• Short-term complications. Premature babies are likely to experience a number of disorders of the body’s organs such as heart, brain, blood, as well as respiratory system disorders, digestive system, metabolic system, immune system, and difficulty controlling body temperature. Premature babies also have the potential to develop jaundice due to immature liver organ.
  • Long-term complications. In some cases, premature infants have long-term complications such as brain paralysis (impaired motion, muscle shape, and posture), impaired cognitive skills, visual impairment, hearing loss, dental problems, psychological disturbances, to the most severe is infant mortality syndrome sudden.

Diagnosis of premature birth

In diagnosing preterm birth, most doctors will ask about the symptoms experienced by the patient and ask if the patient has a family with a history of premature pregnancy, as well as medications consumed during pregnancy. In addition, the doctor may also monitor the condition of the patient’s uterus to know the baby’s heartbeat and contraction of the patient.

If the patient has a potentially premature delivery, the doctor will advise the patient to undergo a number of follow-up examinations. The examination consists of:

  • Transvaginal ultrasound, to detect changes in the cervix (cervix)
  • Examination of the condition of the uterus, to monitor contractions of the uterus
  • Examination to determine whether or not there is infection in the vagina
  • Examination of fetal fibronectin, to determine the chemical reaction at the bottom of the uterus.

Prevention of premature birth

Before talking further about the handling of premature births, first know how to prevent it. During this time, the cause of preterm birth is often not known for certain. However, women may reduce the risk of preterm delivery by the following preventive measures:

  • Live a healthy diet before becoming pregnant. Eating healthy foods rich in protein, fruits, and whole grains before pregnancy is effective enough to reduce the risk of premature birth.
  • Increase calcium supplements. Taking calcium supplements of 1000 mg or more per day may reduce the risk of preterm delivery and preeclampsia (one of the complications of pregnancy).
  • Take low-dose aspirin. To reduce the risk of preterm delivery, pregnant women are encouraged to take aspirin at a dose of 60-80 mg from the end of the first trimester of pregnancy. This method is used for pregnant women with a history of premature birth, preeclampsia, and pregnant women with high blood pressure.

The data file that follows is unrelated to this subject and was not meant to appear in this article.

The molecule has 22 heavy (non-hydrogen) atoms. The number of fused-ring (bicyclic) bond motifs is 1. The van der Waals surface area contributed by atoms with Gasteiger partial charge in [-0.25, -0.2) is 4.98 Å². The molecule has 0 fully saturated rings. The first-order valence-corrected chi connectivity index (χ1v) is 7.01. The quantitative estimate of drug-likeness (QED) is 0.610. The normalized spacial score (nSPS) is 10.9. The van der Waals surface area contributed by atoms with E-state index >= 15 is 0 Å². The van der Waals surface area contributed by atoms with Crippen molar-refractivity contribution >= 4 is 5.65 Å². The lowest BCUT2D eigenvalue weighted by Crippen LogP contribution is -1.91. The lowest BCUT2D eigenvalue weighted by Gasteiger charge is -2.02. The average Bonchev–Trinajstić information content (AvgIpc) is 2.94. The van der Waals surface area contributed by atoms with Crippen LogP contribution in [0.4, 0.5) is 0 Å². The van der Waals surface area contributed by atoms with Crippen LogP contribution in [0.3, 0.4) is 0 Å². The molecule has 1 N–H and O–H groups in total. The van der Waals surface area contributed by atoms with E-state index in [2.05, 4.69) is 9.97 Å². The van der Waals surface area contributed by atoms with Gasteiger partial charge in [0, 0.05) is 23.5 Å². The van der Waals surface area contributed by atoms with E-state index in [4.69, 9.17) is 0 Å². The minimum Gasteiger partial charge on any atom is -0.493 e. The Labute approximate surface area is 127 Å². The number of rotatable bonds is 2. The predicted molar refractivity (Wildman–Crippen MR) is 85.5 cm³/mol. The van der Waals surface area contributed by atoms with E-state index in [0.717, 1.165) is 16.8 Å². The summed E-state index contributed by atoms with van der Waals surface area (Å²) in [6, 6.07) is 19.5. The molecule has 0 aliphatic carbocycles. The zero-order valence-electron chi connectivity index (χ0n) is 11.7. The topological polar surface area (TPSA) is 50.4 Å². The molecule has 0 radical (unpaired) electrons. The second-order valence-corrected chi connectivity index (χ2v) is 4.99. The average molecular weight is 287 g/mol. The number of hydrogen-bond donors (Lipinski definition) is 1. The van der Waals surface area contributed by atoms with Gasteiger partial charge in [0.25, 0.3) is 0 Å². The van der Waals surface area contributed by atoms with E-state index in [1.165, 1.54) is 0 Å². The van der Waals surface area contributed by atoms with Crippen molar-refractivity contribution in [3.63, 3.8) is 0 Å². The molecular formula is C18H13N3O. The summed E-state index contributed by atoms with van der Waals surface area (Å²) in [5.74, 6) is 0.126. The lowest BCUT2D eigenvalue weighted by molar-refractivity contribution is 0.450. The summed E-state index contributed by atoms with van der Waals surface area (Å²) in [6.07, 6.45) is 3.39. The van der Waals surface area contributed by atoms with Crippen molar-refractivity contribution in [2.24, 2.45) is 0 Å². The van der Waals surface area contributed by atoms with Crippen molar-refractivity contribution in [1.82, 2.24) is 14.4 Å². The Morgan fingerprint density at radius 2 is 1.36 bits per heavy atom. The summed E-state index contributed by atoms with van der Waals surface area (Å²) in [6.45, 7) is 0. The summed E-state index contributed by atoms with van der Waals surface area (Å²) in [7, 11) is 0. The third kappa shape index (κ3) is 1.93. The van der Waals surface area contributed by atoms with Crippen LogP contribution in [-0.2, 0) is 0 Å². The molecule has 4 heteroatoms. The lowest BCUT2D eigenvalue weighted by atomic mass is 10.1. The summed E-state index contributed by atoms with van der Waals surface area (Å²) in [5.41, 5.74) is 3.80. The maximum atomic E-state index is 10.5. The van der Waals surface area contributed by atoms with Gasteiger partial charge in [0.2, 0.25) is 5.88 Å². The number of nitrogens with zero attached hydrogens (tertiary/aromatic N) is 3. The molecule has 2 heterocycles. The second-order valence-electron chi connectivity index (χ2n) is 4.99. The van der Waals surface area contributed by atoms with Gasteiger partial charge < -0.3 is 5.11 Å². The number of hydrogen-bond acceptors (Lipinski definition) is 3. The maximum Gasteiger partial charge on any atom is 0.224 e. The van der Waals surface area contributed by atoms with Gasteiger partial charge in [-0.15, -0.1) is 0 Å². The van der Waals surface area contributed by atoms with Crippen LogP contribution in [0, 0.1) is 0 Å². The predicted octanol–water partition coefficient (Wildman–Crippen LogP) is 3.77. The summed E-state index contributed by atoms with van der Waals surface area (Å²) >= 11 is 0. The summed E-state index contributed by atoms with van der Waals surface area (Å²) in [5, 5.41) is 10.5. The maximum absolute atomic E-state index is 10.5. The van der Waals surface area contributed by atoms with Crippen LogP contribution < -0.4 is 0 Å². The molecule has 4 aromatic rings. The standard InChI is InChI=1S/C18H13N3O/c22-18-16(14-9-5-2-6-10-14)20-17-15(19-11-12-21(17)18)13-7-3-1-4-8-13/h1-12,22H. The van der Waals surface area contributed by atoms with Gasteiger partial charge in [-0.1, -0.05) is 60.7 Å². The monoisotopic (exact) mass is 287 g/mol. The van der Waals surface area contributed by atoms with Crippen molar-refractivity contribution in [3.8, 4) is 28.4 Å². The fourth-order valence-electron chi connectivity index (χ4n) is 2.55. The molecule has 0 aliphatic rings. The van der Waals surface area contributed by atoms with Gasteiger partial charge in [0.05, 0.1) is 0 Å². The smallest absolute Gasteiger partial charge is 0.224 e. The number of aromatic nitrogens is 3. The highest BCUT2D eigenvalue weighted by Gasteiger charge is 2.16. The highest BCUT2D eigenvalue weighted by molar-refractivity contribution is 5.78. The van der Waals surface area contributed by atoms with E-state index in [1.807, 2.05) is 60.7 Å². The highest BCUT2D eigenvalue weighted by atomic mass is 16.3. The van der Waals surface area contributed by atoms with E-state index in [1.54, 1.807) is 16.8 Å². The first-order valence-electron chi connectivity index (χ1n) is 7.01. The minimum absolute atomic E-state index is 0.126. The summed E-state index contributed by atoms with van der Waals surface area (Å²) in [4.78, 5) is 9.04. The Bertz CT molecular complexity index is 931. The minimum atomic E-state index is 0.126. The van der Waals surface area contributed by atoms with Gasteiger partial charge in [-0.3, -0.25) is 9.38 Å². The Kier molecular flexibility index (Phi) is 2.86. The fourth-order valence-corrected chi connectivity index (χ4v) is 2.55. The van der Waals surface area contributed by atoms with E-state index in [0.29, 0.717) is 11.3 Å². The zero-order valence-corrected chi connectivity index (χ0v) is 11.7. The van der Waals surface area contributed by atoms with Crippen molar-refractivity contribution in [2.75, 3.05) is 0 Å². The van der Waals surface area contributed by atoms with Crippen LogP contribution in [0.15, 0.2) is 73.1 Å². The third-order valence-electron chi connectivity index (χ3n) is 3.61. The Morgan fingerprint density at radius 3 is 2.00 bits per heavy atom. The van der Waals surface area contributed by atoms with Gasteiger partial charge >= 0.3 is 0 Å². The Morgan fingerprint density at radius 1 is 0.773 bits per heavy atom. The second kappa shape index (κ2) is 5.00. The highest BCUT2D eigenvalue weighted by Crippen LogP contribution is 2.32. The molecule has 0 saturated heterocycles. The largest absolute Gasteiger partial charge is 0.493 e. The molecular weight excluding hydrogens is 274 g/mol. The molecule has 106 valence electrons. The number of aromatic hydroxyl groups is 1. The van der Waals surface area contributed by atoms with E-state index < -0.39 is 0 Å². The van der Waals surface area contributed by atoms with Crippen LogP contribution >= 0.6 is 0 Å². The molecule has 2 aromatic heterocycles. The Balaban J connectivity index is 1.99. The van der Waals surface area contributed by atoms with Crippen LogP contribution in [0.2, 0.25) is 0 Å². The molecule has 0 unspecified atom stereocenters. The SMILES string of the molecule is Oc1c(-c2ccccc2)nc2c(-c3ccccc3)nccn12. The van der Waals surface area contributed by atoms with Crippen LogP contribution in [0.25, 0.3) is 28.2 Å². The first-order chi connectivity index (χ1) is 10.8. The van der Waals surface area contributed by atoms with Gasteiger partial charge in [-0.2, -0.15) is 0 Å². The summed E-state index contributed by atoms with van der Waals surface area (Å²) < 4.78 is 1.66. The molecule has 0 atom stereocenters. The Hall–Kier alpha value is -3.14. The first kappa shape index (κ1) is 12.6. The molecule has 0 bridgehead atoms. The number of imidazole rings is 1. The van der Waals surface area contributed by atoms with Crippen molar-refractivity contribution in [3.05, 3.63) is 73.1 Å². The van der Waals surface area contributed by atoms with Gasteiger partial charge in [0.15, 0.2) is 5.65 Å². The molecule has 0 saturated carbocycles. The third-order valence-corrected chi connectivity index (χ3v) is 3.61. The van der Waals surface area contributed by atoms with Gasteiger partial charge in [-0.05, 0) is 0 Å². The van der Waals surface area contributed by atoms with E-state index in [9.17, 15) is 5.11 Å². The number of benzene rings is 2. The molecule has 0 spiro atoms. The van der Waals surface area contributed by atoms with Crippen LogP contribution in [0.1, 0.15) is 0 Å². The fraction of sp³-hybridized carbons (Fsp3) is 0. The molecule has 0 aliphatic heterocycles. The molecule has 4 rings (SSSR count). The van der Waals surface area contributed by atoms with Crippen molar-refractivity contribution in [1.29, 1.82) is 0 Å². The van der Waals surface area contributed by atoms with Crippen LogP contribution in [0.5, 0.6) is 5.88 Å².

• Using a parietal ring (cervical pessary). Pregnant women with short cervical measurements are advised to use a parietal ring to support the uterus in order not to descend. The shape of this tool resembles a ring that is placed in the cervix.
  • Keep away from exposure to chemicals. Objects containing the chemicals referred to here are for example plastic, canned food, cosmetics, nail polish and hair spray (hair spray).

Treatment of Premature Birth

Treatment at preterm birth is divided into two, namely the handling before the baby is born and treatment after the baby is born. If the patient contracts earlier in childbirth, the doctor will administer the drug (usually a type of tocolytics) to stop the contractions and relieve the pain. Doctors will also give steroid injections to reduce the risk of complications in premature babies.

If this early treatment effort has been done but premature birth is inevitable, the doctor will provide special treatment for premature newborns in the neonatal intensive care unit of the hospital (NICU) for a certain period of time. Specific treatments include:

Put the baby into the incubator to keep warm. The incubator also helps the baby to keep his body temperature normal.

Installation of sensors in the baby’s body to monitor the respiratory system, heart rate, blood pressure, and baby’s temperature.

Giving fluid intake, nutrition, including breast milk through intravenous tubes inserted through the baby’s nose.

Babies born with yellowish skin condition will be given bilirubin light therapy to reduce the levels of bilirubin in the body.

Babies born prematurely often find it difficult to form their own red blood cells.

Blood transfusion may be done to increase the blood volume of the baby.

The doctor will check the condition of the baby’s heart through an echocardiogram examination using sound waves.

Ultrasound examination is done to examine the possibility of bleeding in the brain, as well as other organs such as liver and kidney.

The doctor will also check the baby’s eyes to check if there are abnormalities in the retina that can interfere with vision.